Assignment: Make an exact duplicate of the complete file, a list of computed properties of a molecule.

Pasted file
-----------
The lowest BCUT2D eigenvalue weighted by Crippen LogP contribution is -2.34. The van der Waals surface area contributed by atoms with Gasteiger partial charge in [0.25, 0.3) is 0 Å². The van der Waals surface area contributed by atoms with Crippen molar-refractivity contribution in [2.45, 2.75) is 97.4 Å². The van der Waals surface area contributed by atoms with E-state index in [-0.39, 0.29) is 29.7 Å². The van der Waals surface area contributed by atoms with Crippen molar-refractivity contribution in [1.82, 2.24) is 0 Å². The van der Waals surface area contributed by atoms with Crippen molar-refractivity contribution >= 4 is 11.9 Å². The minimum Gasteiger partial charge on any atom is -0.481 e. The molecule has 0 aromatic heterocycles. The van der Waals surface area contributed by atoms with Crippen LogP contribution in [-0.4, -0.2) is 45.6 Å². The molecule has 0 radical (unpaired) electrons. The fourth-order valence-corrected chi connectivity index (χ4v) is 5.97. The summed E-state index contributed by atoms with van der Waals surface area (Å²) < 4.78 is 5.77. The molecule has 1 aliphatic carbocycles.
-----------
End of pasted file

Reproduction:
The lowest BCUT2D eigenvalue weighted by Crippen LogP contribution is -2.34. The van der Waals surface area contributed by atoms with Gasteiger partial charge in [0.25, 0.3) is 0 Å². The van der Waals surface area contributed by atoms with Crippen molar-refractivity contribution in [2.45, 2.75) is 97.4 Å². The van der Waals surface area contributed by atoms with E-state index in [-0.39, 0.29) is 29.7 Å². The van der Waals surface area contributed by atoms with Crippen molar-refractivity contribution in [1.82, 2.24) is 0 Å². The van der Waals surface area contributed by atoms with Crippen molar-refractivity contribution >= 4 is 11.9 Å². The minimum Gasteiger partial charge on any atom is -0.481 e. The molecule has 0 aromatic heterocycles. The van der Waals surface area contributed by atoms with Crippen LogP contribution in [-0.4, -0.2) is 45.6 Å². The molecule has 0 radical (unpaired) electrons. The fourth-order valence-corrected chi connectivity index (χ4v) is 5.97. The summed E-state index contributed by atoms with van der Waals surface area (Å²) < 4.78 is 5.77. The molecule has 1 aliphatic carbocycles.